Monday, May 12, 2008

RCMP strip details from Dziekanski TASER™ report

Missing from the RCMP report :
1) Dziekanski's name
2) the name and rank of the officer who fired the TASER™
3) the name of his supervisor
4) details about the duration of the firing
5) the number of times the weapon was used in stun mode
6) whether Dziekanski was armed
7) a written summary of the incident
8) "assessments as to whether use of the TASER™ helped the RCMP either "avoid use of lethal force" or "avoid injuries to subject or Police."

CP : "In a letter accompanying the form, the RCMP says it invoked exemptions under the Access to Information Act to protect the privacy of the person stunned and to guard confidences about the force's investigations and weapons."

"To protect the privacy of the person stunned"
I can't find the italics italic enough for that statement.

RCMP Commissioner William Elliott, the man brought in to clean up (the image of) the RCMP, said in March, "Our motivation is not to avoid criticism or controversy by exercising our discretion one way or the other, but to strike an appropriate balance between sometimes competing interests like privacy and the public's right to know."
CP : Insp. Troy Lightfoot, an RCMP spokesman, said that internal analysis of the forms concluded the painful weapons were being used correctly.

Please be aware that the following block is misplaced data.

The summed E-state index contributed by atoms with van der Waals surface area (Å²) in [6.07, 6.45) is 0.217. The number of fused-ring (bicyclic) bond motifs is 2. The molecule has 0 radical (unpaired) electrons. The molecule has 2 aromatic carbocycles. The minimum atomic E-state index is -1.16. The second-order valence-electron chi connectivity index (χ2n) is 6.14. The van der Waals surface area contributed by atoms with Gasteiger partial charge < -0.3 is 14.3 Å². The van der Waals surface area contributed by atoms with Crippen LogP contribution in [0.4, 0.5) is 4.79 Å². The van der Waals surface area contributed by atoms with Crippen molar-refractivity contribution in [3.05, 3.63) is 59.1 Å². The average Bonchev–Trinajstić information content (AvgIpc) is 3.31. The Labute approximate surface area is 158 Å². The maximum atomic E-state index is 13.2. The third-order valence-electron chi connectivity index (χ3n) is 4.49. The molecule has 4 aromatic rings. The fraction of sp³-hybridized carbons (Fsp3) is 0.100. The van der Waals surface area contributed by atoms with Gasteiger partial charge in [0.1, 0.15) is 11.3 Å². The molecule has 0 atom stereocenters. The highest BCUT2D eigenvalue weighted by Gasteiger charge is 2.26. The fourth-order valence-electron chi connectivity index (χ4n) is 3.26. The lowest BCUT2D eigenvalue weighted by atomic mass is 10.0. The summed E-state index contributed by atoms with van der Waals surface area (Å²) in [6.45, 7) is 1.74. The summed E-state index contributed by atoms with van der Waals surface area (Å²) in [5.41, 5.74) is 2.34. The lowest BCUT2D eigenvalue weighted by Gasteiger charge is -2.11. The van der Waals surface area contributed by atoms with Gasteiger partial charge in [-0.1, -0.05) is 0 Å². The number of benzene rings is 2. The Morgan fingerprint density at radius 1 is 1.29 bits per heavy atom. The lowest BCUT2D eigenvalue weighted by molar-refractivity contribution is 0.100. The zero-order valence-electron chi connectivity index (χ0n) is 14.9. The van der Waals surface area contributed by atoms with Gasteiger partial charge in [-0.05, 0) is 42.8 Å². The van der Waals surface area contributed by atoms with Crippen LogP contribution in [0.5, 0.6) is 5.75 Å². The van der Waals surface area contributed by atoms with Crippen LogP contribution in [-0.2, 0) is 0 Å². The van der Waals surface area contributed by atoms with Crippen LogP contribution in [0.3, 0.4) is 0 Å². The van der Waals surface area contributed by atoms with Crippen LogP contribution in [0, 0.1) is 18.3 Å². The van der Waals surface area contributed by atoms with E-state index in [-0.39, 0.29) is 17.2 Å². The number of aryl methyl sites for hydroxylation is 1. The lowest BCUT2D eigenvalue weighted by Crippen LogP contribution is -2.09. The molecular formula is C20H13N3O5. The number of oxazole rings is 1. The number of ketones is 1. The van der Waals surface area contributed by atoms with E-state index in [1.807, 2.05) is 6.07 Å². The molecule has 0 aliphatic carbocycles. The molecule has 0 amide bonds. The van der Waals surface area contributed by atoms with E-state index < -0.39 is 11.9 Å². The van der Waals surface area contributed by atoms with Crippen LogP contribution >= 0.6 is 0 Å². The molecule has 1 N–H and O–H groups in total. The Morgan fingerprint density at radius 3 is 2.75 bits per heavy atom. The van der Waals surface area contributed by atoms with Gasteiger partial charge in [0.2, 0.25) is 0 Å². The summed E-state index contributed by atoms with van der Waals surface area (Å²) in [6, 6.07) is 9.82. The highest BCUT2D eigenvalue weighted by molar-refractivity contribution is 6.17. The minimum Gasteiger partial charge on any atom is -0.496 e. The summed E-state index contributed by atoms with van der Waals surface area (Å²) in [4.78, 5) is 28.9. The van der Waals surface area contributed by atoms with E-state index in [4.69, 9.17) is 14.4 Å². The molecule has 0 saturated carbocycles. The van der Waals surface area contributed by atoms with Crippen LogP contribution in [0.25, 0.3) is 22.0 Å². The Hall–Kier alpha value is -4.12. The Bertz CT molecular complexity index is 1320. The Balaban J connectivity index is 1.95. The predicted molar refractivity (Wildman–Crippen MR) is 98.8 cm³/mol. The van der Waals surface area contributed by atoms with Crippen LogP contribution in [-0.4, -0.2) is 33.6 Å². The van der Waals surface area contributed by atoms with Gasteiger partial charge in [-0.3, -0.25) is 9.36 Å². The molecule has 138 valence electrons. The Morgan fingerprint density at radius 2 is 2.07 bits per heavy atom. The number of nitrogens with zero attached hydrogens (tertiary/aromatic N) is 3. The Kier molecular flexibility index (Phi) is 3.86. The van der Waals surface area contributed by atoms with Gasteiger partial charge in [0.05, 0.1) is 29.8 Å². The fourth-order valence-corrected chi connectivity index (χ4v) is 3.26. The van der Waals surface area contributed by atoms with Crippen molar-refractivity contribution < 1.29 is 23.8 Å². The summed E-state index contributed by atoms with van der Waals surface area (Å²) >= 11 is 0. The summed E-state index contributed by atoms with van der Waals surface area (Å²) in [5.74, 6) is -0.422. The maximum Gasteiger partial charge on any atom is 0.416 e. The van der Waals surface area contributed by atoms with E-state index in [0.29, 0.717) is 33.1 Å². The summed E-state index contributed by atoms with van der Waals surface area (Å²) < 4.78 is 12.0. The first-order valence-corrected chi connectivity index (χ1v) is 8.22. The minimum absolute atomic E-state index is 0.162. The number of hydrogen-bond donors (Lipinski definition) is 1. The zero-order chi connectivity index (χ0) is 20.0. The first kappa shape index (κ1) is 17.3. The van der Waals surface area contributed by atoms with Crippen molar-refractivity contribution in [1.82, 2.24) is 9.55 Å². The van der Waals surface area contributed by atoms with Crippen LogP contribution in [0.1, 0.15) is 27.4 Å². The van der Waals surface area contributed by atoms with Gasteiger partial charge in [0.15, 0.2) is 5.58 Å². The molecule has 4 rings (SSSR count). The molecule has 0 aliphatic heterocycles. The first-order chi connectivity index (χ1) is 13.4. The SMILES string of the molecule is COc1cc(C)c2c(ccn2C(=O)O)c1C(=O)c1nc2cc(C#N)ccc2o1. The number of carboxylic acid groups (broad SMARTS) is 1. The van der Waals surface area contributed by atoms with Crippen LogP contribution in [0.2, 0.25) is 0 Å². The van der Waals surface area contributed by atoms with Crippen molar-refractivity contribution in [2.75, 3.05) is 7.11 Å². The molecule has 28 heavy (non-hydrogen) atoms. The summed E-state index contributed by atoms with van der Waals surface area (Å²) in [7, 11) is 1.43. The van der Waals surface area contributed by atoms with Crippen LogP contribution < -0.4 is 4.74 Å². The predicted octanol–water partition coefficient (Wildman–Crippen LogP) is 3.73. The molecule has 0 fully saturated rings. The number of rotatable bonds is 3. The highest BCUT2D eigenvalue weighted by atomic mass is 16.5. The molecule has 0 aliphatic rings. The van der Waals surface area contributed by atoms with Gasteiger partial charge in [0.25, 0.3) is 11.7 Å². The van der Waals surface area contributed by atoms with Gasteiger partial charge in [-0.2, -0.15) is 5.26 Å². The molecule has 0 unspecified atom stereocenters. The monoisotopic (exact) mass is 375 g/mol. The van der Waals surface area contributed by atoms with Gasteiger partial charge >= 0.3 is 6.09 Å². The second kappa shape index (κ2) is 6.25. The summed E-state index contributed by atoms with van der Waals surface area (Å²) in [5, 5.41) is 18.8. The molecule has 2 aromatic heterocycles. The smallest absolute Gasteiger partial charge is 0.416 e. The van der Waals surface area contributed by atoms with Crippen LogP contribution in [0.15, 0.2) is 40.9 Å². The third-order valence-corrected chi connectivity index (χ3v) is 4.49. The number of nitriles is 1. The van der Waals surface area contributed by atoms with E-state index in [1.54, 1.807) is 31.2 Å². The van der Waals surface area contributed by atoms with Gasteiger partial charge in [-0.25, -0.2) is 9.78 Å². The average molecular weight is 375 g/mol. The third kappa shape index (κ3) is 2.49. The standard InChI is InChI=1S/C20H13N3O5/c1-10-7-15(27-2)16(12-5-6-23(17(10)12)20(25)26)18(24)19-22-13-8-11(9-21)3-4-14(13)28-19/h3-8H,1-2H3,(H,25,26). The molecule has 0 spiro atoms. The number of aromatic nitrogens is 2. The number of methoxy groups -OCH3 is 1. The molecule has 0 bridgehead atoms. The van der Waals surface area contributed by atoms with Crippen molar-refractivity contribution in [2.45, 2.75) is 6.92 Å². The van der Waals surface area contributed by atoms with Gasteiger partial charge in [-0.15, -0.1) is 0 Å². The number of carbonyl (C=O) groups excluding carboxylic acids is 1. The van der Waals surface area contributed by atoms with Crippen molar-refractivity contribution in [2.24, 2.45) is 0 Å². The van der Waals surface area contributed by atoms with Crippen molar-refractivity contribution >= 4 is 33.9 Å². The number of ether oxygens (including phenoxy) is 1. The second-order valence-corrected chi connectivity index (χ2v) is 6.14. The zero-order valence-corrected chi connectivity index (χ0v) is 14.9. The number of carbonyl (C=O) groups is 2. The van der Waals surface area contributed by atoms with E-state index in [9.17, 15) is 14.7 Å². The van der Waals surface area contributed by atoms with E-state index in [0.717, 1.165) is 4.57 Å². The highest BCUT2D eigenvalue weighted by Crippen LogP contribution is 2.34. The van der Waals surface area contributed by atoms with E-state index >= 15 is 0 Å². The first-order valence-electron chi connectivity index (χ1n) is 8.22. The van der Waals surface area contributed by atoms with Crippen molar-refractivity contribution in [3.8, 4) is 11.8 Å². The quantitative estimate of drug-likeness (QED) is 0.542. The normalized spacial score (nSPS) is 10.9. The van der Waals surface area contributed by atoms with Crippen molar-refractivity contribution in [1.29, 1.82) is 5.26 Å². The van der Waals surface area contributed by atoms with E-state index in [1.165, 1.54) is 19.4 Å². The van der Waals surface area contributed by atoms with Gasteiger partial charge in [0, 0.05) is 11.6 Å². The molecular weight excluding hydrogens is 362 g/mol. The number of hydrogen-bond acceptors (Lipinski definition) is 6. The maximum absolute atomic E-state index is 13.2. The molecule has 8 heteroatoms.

In 2004 Robert Bagnell was killed almost instantly after being shocked by a Vancouver police Taser.

"Engineering firm Intertek tested the two weapons fired during the Bagnell incident. Their research found while one Taser performed within a normal electrical output, the other was 30 times higher.
Taser International, a U.S. stun gun manufacturer, later disputed Intertek's test results. Since then, the two Bagnell Tasers were sent to the Canadian Police Research Centre in Ottawa for further examination. That was two years ago.

Victoria Const. Mike Massine, considered one of Canada's foremost police experts on stun guns, says Tasers are not tested by police. "I'm assuming (Tasers) are tested at the factory," he said. "We don't have the mechanism to do that."

Intertek's data came as a surprise to Federal Liberal Party safety critic Ujjal Dosanjh.
"If they've known about this and have done nothing -- that is absolutely wrong," Dosanjh said."

Today, Dosanjh and TASER™ chairman Tom Smith will both testify at the BC inquiry into TASER™ use.

It's worth remembering that none of these inquiries would be happening at all had not Paul Pritchard of Victoria first recorded Dziekanski's murder, stood his ground and hired a lawyer to get the recording back from the RCMP on being told it might be several years before they would return it, and then released it to the public.
Previous to Pritchard's YouTube going worldwide, the RCMP were already covering their tracks, muttering darkly about the likelihood of Dziekanski being a drug mule and how the officers were forced to use stun guns because the room was crowded with airline passengers.

So much, Mr. Elliott, for your "appropriate balance between competing interests like privacy and the public's right to know".

Cross-posted at Creekside

No comments: